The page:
“Airplane of the Sick” is what employees at Cairo Airport call the Yemenia plane that arrives from Yemen. Why? because on that plane, there are often a number of sick people arriving for medical treatment.

Anyone who flew on Yemenia, from Yemen to either Cairo or Jordan will notice the high number of sick patients on the plane, some even laying down in critical condition. On several occasions, patients have died on the plane.

Despite the progress Yemen has made to expand its health care system, it remains severely underdeveloped and therefore many try to seek medical treatment abroad.

Of course the rich can afford to travel to the Gulf, Europe and the U.S. for yearly checkups and medical examinations. In fact, former President Saleh himself had to fly out of the country when the Presidential palace was attacked and he was severely wounded. In the 33 years of his rule, his regime did not even invest in one decent hospital where he could have went for treatment!

The “lucky” ones in Yemen, manage to borrow money or sell what they can to travel to India, Jordan, Egypt or sometimes Lebanon for medical treatment.

However, for the majority of society, clinics and hospitals are rare, overcrowded and expensive. In fact, only 25 percent of rural areas (where majority of population resides) have health services as compared to 80 percent of urban areas.

Even basic cases such as giving birth can be deadly in Yemen. It is unbelievable for example that eight women die giving birth every day.

Most people have to travel quite a distance to get to a clinic or hospital. When they do, it is often extremely expensive. With no health insurance, if a life threatening disease infects someone, or an accident occurs, people have to either borrow money to pay for the expenses, or accept the harsh reality that they can not afford the treatment and therefore must wait to die.

My relative was lucky, she has a large family who helped with her expenses. Six months ago, Ina’am, a young school administrator in her late 20’s suddenly became sick. When she went to get a blood test she fell in a coma for a couple of months. When she woke up, she could not speak or move, but she was aware of her surroundings. The doctors could not identify the cause of the problem, and therefore, as is often the case, they recommended that she seek treatment abroad.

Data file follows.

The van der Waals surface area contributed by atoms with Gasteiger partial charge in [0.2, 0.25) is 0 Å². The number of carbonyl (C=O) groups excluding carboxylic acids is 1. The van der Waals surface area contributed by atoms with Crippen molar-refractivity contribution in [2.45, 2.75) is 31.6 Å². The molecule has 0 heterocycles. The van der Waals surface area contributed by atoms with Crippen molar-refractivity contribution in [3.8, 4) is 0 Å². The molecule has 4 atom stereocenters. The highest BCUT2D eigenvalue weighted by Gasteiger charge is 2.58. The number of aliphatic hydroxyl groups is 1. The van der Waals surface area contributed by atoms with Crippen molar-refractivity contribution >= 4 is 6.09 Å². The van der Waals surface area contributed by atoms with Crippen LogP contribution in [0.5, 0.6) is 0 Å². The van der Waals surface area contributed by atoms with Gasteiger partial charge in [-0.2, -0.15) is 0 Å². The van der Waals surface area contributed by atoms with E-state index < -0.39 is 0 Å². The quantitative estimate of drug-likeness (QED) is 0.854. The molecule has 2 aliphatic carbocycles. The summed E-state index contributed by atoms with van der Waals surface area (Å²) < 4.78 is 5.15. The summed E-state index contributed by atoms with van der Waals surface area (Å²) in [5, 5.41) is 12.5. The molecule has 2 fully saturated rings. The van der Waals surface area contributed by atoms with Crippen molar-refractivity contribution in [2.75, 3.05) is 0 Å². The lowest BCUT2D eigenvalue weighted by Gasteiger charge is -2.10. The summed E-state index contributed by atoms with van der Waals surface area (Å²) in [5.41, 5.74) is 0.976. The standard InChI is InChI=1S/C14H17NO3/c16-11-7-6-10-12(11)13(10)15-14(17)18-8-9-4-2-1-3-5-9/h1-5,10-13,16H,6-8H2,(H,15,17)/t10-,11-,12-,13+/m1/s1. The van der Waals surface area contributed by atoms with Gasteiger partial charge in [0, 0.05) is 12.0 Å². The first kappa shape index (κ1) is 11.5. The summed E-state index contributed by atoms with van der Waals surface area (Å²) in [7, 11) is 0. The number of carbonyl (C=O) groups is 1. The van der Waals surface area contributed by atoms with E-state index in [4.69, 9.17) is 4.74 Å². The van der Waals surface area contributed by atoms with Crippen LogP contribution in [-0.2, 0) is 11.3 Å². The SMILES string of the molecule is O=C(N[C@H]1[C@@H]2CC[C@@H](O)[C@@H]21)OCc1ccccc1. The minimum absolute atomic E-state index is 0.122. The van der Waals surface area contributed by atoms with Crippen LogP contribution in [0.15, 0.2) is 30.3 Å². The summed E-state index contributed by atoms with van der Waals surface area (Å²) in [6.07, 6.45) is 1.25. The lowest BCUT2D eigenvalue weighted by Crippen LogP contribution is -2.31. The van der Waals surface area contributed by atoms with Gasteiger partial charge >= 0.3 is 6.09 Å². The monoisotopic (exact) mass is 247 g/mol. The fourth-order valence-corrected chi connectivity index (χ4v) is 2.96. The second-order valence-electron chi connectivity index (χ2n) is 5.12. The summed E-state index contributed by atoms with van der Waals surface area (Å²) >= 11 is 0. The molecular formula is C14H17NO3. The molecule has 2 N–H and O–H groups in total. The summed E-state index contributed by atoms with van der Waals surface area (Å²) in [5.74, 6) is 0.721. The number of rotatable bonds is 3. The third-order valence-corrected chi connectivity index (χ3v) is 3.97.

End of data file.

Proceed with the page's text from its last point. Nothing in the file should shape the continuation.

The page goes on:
After sending her medical file to India and Egypt (where costs are relatively affordable and there are no problems with visas for Yemenis) doctors there did not accept her case. Doctors in Saudi Arabia accepted her case but she could not get a visa. Then finally, a hospital in Jordan accepted her case, and because Yemenis do not need a visa, she was able to go there. Her family borrowed money and sold some things so they could afford to pay for two round-trip tickets, housing rental, and of course medical costs.

When they arrived in Jordan, the doctors examined her and said in front of her (she was conscious and could hear): “why did you bring her here? this is pointless! did you bring her to die in Jordan or what?!”

This careless cruel way of speaking was extremely hurtful, disrespectful and unprofessional. Ina’am returned to Yemen and miraculously got better, she even began speaking. Little did we know that it was the body’s way of rejuvenating itself to allow her to say goodbye to the family. She passed away three days ago without a proper diagnosis.

In our efforts to promote change in Yemen, lets not only focus on political rights, but also on basic rights such as demanding our right for affordable and accessible health care.

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